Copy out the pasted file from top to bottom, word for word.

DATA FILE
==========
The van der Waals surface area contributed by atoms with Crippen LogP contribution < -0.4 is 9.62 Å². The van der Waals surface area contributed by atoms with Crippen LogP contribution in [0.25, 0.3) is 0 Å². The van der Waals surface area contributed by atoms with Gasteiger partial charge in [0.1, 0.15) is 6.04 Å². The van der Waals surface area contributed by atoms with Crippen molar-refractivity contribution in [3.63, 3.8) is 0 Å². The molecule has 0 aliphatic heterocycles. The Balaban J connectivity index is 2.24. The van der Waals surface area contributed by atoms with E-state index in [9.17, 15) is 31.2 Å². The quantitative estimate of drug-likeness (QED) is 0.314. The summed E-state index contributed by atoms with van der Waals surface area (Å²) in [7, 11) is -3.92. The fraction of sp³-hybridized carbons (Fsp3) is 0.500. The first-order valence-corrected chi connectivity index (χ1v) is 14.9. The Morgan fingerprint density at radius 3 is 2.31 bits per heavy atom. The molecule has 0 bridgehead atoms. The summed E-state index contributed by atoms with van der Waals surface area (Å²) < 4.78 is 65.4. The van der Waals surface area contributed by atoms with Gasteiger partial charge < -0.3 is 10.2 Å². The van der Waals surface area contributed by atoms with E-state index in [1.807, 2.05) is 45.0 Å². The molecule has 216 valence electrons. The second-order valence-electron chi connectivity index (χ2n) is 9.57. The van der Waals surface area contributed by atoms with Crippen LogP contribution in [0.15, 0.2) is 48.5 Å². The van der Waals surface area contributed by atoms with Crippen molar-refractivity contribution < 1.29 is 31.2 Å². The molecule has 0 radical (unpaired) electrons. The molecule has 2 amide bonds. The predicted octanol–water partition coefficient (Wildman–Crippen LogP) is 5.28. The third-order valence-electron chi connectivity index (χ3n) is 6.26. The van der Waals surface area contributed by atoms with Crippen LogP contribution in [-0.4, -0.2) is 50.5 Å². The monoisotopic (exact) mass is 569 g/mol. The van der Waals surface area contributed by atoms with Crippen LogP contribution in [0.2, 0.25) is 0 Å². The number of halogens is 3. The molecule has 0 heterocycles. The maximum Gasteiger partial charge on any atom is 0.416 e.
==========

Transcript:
The van der Waals surface area contributed by atoms with Crippen LogP contribution < -0.4 is 9.62 Å². The van der Waals surface area contributed by atoms with Crippen LogP contribution in [0.25, 0.3) is 0 Å². The van der Waals surface area contributed by atoms with Gasteiger partial charge in [0.1, 0.15) is 6.04 Å². The van der Waals surface area contributed by atoms with Crippen molar-refractivity contribution in [3.63, 3.8) is 0 Å². The molecule has 0 aliphatic heterocycles. The Balaban J connectivity index is 2.24. The van der Waals surface area contributed by atoms with E-state index in [9.17, 15) is 31.2 Å². The quantitative estimate of drug-likeness (QED) is 0.314. The summed E-state index contributed by atoms with van der Waals surface area (Å²) in [7, 11) is -3.92. The fraction of sp³-hybridized carbons (Fsp3) is 0.500. The first-order valence-corrected chi connectivity index (χ1v) is 14.9. The Morgan fingerprint density at radius 3 is 2.31 bits per heavy atom. The molecule has 0 bridgehead atoms. The summed E-state index contributed by atoms with van der Waals surface area (Å²) < 4.78 is 65.4. The van der Waals surface area contributed by atoms with Gasteiger partial charge < -0.3 is 10.2 Å². The van der Waals surface area contributed by atoms with E-state index in [1.807, 2.05) is 45.0 Å². The molecule has 216 valence electrons. The second-order valence-electron chi connectivity index (χ2n) is 9.57. The van der Waals surface area contributed by atoms with Crippen LogP contribution in [0.15, 0.2) is 48.5 Å². The van der Waals surface area contributed by atoms with Crippen molar-refractivity contribution < 1.29 is 31.2 Å². The molecule has 0 radical (unpaired) electrons. The molecule has 2 amide bonds. The predicted octanol–water partition coefficient (Wildman–Crippen LogP) is 5.28. The third-order valence-electron chi connectivity index (χ3n) is 6.26. The van der Waals surface area contributed by atoms with Crippen LogP contribution in [-0.4, -0.2) is 50.5 Å². The monoisotopic (exact) mass is 569 g/mol. The van der Waals surface area contributed by atoms with Crippen LogP contribution in [0.2, 0.25) is 0 Å². The number of halogens is 3. The molecule has 0 heterocycles. The maximum Gasteiger partial charge on any atom is 0.416 e.